Research & Innovation 2015-16 - Page 97



Feature
“But there are many other issues. The article is
clear about whether the distribution is fair, and how
much adaptation may be needed – adaptation is
how we respond to impact. But the focus here is on
mitigation.”
In short, if countries continue with half-hearted
implementation, we’re on track to seeing
global temperatures rise by as much
as 3.1°C by 2100. This is a sobering
scenario, admits Winkler.
“Essentially what we’re saying is
that what’s been committed is
great; the Paris Agreement also
says more should be done,”
says Winkler. “If countries don’t
implement INDCs and stronger
efforts in future, then we won’t
get to the stated goal.”
The little that remains of a global
carbon budget that would keep
temperature increases well below 2°C
might be used up as early as 2030.
Joeri Rogelj, a researcher at the International
Institute for Applied Systems Analysis (IIASA),
who led the study, says: “The Paris Agreement …
puts in place a flexible framework for a long-term
transformation towards a low-carbon society. But
our analysis shows that these measures need to be
strengthened in order to have a good chance of
keeping warming to well below 2°C, let alone 1.5°C.”
Niklas Höhne, a researcher at both the New Climate
Institute in Germany and Wageningen University,
who also worked on the study, adds that reducing
emissions by between 3 and 4 percent globally
after 2030 would be needed to realise the Paris
Agreement’s goal.
“But in practice, switching to such stringent
reductions right after 2030 would be challenging,
and would require time – that means that in order to
ensure a chance of meeting these targets, we need
significant further action from countries before 2030,”
says Höhne.
What could happen if we don’t make the 2°C
threshold?
There’s a whole body of work dedicated to the impact
of climate change, and none of the predictions are
comforting.
“The consequences range across everything from sealevel rise to waterborne diseases,” says Winkler. “There
are huge impacts on water systems for agriculture,
with some areas getting wetter and others getting
drier, but generally the predictions for climate change
go along the lines of ‘the higher the temperature, the
more the risk of negative impact’.”
Do all INDCs aim equally high?
The short answer is, no, they don’t. But sometimes
there are good reasons for this. Winkler’s own
research focuses on the question of equity, and the fair
distribution of climate-change goals.
 “Essentially, it’s about political economy,”
says Winkler. “Fossil-fuel companies
have a vested interest in high
emissions. In our country, coal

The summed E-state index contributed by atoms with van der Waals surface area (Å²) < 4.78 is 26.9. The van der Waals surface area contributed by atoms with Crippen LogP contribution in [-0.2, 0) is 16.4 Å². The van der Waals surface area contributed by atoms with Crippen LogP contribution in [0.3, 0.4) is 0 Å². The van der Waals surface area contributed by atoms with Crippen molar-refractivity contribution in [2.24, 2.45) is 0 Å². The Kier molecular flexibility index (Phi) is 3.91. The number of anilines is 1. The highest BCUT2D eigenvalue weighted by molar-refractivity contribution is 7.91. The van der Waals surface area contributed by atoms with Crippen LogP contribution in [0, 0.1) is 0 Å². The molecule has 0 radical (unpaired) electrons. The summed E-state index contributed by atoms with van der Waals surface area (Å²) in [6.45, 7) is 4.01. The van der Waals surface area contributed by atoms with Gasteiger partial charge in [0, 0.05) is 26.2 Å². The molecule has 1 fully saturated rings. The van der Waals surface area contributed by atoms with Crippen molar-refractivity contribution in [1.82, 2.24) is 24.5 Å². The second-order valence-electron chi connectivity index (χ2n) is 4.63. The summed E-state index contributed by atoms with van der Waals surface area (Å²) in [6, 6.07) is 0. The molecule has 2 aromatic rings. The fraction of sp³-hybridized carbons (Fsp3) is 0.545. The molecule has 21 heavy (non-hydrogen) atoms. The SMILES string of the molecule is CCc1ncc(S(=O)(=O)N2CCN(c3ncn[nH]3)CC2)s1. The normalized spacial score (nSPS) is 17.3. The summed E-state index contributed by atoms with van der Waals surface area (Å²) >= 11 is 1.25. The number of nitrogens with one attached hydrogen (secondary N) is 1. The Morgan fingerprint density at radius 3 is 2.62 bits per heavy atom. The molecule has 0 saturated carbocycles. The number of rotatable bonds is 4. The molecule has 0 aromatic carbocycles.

is the issue. We use coal for
electricity. And 30% of our liquid
fuel comes from coal. In other
countries, the high-emissions
interests are in the agriculture
or forestry industries. Globally, it
is the big fossil-fuel companies
that need to imagine a very
different future.
“So when countries have a national
discussion, it’s effectively a national
negotiation, asking ‘What can we do?’
There’s a little bit of an effect of saying,
well, you know, if we take on a very large effort
of reducing greenhouse gas emissions and our
competitors don’t, then maybe we’re disadvantaging
our economy.
“That may be a valid concern, but you can also make
the argument the other way. To be competitive in the
future low-carbon society, we should be investing
proactively in energy efficiency, renewable energy
and all low-carbon technologies right now. But even
more fundamentally, we need to have a national
conversation about how the structure of our energy
economy needs to change. We need to position
South Africa to be a leader in some part of the future
low-carbon economy. That means taking a longterm perspective on near-term investment decisions.
Or more plainly, investing in the future.” Also, says
Winkler, some countries may put less lofty goals on
the international table; so that if they exceed these
more moderate goals, they look good.
“I think it’s fair to say that it’s mainly the fossil-fuel
industry that’s holding back greater ambition,”
Winkler concludes.
About fossil fuels
Renewable energy has come on in leaps and bounds
since Winkler arrived at UCT in 2000.
“From almost nothing, it’s grown really fast. We’re
now seeing a lot of renewable energy. Some
technologies, notably wind and photovoltaics (PV),
are now cheaper than new coal plants. However, other
renewable-energy technology, such as concentrating
Affordable, clean energy and climate action 92





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